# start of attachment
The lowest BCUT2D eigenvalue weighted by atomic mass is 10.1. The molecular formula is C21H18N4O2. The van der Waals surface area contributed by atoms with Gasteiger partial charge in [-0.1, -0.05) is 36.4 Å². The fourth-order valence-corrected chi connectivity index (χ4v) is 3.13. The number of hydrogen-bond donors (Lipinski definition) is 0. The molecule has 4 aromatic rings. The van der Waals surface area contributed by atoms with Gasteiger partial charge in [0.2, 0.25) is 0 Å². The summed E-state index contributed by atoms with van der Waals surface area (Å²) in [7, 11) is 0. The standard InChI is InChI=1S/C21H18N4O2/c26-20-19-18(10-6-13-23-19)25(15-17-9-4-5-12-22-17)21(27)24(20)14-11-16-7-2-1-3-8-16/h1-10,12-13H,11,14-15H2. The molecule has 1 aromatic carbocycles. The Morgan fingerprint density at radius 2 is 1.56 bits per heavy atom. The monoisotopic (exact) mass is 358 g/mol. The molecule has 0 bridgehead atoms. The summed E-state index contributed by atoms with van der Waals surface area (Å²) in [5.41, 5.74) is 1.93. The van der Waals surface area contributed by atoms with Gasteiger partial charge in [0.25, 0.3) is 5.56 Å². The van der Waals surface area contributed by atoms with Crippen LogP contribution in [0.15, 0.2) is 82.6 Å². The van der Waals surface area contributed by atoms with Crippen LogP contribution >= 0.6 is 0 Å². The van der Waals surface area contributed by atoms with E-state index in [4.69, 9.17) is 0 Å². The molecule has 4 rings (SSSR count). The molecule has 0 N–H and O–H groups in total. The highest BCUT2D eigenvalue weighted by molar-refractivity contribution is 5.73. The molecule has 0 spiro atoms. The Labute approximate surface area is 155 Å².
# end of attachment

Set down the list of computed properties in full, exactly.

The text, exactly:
The lowest BCUT2D eigenvalue weighted by atomic mass is 10.1. The molecular formula is C21H18N4O2. The van der Waals surface area contributed by atoms with Gasteiger partial charge in [-0.1, -0.05) is 36.4 Å². The fourth-order valence-corrected chi connectivity index (χ4v) is 3.13. The number of hydrogen-bond donors (Lipinski definition) is 0. The molecule has 4 aromatic rings. The van der Waals surface area contributed by atoms with Gasteiger partial charge in [0.2, 0.25) is 0 Å². The summed E-state index contributed by atoms with van der Waals surface area (Å²) in [7, 11) is 0. The standard InChI is InChI=1S/C21H18N4O2/c26-20-19-18(10-6-13-23-19)25(15-17-9-4-5-12-22-17)21(27)24(20)14-11-16-7-2-1-3-8-16/h1-10,12-13H,11,14-15H2. The molecule has 1 aromatic carbocycles. The Morgan fingerprint density at radius 2 is 1.56 bits per heavy atom. The monoisotopic (exact) mass is 358 g/mol. The molecule has 0 bridgehead atoms. The summed E-state index contributed by atoms with van der Waals surface area (Å²) in [5.41, 5.74) is 1.93. The van der Waals surface area contributed by atoms with Gasteiger partial charge in [0.25, 0.3) is 5.56 Å². The van der Waals surface area contributed by atoms with Crippen LogP contribution in [0.15, 0.2) is 82.6 Å². The van der Waals surface area contributed by atoms with Crippen LogP contribution >= 0.6 is 0 Å². The van der Waals surface area contributed by atoms with E-state index in [4.69, 9.17) is 0 Å². The molecule has 4 rings (SSSR count). The molecule has 0 N–H and O–H groups in total. The highest BCUT2D eigenvalue weighted by molar-refractivity contribution is 5.73. The molecule has 0 spiro atoms. The Labute approximate surface area is 155 Å².